The decision to intern the Japanese-Americans, announced 60 years ago this month, IS remembered today as an infamous attack on constitutional rights. Years afterward, the United States apologize for doing it, and paid an indemnity to surviving internees. But in 1942 it was hardly questioned.
This I discovered when I spent several hours in front of a microfilm reader, tracking the.story in the Seattle Times. There is nothing better to get a flavor of a time than reading through a newspaper, particularly a mainstream, nonideological paper like the Times. It reflects the passions and prejudices of the day, even, perchance, when it tries not to.
At the beginning of 1942 Seattle’s afternoon newspaper was saturated with war, and had been for many months- the events of war, arguments about war, preparations for war. As 1942 opened, just three weeks after the Japanese attack on Pearl Harbor, Manila was falling to the Japanese army and Gen. MacArthur’s forces were retreating to the peninsula of Bataan. The Japanese were advancing down the Malay Peninsula toward Singapore. The Russians were push- ing back the Germans from Moscow. At home, the Roosevelt administration was proposing to double the rate of income tax and begin withholding from paychecks, to control prices, to stop the production of cars, and to ration tires and gasoline.
The year’s first story regarding enemy aliens was the order of Jan. 1 by Attorney General Francis Biddle that German, Italian, and Japanese nationals surrender their guns. I’ve heard the line, “The first thing they come after is your guns,” and always doubted it. But that is exactly what happened. Axis nationals would also have to notify U.S. authorities of any plans to leave town. On Jan. 3 it was announced that travel permits would be issued at the U.S. Courthouse in Seattle. They were Axis nationals, and we were at war with the governments to which they owed allegiance.
All very civilized, except for an undercurrent that wasn’t. On Jan. 5, a 20-year-old Seattle restaurant worker, a French Canadian, was slashed in the throat by a man who said, “I always wanted to get a Jap or an Italian.”
A few days later there was an article about the 68 employees of the Union Electric Co., Seattle, who had formed a club in which each paid ten cents for each Japanese plane shot down, with the money to buy war bonds. They called it the “Slap-a-Jap Club.”
On Jan. 6, the Times offered a small editorial – not the main one – that expressed concern about all the firings of “aliens and citizens of foreign birth.” The editors appealed for “fair consideration in the case of each efficient worker and against indiscriminate and wholesale dismissals.” They reminded readers that “no one in this country is by many ages detached from foreign parentage.” And they said: “Let the FBI and all other authorities do the ferreting for danger. Help them with information whenever possible; but do not complicate the situation by spreading unwarranted prejudice. ”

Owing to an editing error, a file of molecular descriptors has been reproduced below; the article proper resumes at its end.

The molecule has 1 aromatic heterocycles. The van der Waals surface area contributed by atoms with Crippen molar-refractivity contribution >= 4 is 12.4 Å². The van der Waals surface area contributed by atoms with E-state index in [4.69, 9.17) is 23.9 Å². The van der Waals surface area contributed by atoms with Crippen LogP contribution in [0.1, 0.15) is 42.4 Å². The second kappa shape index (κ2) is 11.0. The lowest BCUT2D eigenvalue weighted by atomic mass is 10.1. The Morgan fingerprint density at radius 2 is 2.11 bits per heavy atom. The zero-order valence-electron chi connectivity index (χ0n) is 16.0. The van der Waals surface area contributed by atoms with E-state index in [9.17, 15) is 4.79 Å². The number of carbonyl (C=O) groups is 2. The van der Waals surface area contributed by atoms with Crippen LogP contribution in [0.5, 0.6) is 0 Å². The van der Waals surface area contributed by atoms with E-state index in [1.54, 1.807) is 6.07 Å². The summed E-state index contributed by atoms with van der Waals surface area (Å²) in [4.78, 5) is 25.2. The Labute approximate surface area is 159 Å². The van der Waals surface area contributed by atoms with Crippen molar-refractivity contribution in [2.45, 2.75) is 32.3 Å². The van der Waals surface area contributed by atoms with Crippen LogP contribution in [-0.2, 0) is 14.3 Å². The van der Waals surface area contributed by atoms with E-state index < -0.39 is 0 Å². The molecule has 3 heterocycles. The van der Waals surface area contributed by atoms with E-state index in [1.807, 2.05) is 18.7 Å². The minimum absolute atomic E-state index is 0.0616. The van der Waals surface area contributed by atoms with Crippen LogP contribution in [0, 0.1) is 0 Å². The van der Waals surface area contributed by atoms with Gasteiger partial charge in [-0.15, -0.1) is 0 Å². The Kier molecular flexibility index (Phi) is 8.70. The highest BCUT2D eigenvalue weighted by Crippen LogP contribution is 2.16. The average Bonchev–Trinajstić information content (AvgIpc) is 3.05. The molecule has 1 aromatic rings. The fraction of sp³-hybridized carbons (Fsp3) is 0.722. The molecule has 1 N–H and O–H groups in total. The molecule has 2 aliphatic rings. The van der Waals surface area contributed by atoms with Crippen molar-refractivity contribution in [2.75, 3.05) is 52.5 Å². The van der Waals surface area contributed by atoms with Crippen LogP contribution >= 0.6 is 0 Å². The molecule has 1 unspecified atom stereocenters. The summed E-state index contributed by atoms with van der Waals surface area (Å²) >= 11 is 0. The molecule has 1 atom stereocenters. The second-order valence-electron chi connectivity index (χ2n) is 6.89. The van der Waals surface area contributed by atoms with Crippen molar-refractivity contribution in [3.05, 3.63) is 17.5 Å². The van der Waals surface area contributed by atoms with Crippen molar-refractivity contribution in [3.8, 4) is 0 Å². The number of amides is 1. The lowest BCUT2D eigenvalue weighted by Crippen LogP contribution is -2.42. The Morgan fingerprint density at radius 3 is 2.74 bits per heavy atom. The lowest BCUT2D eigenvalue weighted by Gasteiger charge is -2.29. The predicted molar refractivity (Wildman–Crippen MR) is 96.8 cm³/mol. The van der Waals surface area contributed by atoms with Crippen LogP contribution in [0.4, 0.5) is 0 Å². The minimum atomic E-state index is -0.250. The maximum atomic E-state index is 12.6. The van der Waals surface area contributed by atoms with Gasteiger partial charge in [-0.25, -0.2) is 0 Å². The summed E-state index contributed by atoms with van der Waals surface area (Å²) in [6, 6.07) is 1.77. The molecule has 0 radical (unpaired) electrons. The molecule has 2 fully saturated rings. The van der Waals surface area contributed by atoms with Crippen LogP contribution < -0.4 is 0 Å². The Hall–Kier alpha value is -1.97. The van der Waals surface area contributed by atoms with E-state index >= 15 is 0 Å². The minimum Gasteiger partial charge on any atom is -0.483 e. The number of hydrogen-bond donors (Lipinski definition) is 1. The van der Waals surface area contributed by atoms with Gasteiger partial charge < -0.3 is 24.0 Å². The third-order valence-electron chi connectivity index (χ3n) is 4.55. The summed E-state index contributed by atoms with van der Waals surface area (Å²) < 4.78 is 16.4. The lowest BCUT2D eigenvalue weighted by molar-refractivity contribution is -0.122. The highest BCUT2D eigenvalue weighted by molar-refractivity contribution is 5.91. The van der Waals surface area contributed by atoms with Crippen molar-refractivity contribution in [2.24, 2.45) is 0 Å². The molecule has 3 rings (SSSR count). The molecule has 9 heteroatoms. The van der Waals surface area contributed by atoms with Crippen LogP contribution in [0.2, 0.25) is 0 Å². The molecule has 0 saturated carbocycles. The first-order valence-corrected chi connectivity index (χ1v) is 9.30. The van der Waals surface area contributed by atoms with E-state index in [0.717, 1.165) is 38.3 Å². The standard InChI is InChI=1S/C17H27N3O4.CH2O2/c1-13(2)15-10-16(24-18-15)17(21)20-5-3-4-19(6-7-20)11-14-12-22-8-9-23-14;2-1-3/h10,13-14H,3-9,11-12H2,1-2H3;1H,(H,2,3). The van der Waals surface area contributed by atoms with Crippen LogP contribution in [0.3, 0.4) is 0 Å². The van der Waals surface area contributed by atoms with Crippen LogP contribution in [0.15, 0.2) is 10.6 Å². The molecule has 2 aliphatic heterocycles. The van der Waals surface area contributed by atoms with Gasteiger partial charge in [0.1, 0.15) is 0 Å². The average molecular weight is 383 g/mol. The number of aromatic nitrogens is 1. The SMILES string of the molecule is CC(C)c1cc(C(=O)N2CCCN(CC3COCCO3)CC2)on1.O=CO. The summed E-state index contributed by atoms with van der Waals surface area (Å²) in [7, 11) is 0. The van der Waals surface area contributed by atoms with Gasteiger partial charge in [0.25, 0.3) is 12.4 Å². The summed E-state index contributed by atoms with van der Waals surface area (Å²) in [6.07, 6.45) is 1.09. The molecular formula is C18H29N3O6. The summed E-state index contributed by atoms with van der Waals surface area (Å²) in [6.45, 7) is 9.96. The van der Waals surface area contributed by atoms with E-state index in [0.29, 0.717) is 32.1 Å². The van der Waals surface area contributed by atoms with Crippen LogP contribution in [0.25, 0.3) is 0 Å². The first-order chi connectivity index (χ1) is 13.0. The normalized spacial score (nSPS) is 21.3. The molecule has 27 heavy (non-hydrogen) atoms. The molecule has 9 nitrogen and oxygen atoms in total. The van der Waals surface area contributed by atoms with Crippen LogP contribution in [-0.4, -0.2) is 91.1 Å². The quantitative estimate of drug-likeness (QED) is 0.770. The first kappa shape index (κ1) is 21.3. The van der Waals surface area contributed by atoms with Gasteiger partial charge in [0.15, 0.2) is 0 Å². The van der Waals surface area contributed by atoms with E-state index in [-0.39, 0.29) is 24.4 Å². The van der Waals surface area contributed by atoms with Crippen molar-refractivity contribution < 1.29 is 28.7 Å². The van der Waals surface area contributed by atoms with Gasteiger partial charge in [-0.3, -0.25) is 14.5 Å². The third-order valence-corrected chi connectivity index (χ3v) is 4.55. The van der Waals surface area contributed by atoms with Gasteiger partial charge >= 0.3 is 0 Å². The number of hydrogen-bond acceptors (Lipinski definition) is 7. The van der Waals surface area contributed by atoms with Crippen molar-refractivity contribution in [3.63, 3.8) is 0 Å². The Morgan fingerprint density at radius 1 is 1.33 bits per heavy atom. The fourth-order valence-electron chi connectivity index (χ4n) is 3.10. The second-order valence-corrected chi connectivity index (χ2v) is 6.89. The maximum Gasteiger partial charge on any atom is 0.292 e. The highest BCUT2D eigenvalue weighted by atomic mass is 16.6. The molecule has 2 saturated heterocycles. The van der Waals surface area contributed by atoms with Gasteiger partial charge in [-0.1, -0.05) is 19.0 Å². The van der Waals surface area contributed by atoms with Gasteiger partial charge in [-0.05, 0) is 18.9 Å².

What of non-aliens? Two days later, two U.S.-born Japanese were arrested for subversion. Another small editorial said there was no reason to be prejudiced against”other Japanese, especially the large number of native-born, whose manifestations of American loyalty leave no room for suspicion. ”
No room for suspicion, especially of the native-born. That was a position worth defending. But though the paper was sympathetic to the Japanese, and tried to cool the tempers of prejudice, it did not defend this position against the government. January 1942 was a difficult time to do that. And the editorial voice was not the only voice in the paper. There were other voices in the news columns, reflecting the choices of news editors, the thoughts of reporters and the words of those who made news.
On Jan. 9 the paper reported on a Japanese drugstore proprietor shot by a Negro man who “apparently bore some resentment.” It was not reported as racial or political. Two days later the man who shot the .38 revolver was picked up and said he had entered the store whistling God Bless America and heard a disparaging remark from the Japanese proprietor. The police were skeptical.
On Jan. 15 it was reported that 442 Americans captured on Guam had been interned in Japan. On Jan. 17, a story from China: “JapMassacre of U.S. Missionaries Reported.”
On Jan. 21 came a big headline, top of page one: “SEIZE ALL WEST COAST JAPS, SOLON DEMANDS.”
“Jap” was a headline word. I don’t know how pejorative it was in 1942, but it was surely not helpful to the American
Remember the atmosphere after the one-day event of Sept. 11, 2001, and you’ll have an idea of the feeling during the continuing war in 1942. A faint idea.
Japanese that they and the enemy were identified by the same word.
The “solon” in this story was Rep. Leland Ford, Republican of California. He was not a spokesman for the government. Rep. Ford, the Times said, “advocated moving all Japanese, American-born and alien, to concentration camps.” Ford said he believed there” may not be” any difference in the loyalty of those Japanese who were citizens and those who were not, and those who were loyal “should be willing to acquiesce.” Perhaps because he was speaking for himself his proposal was reported in unusually clear language.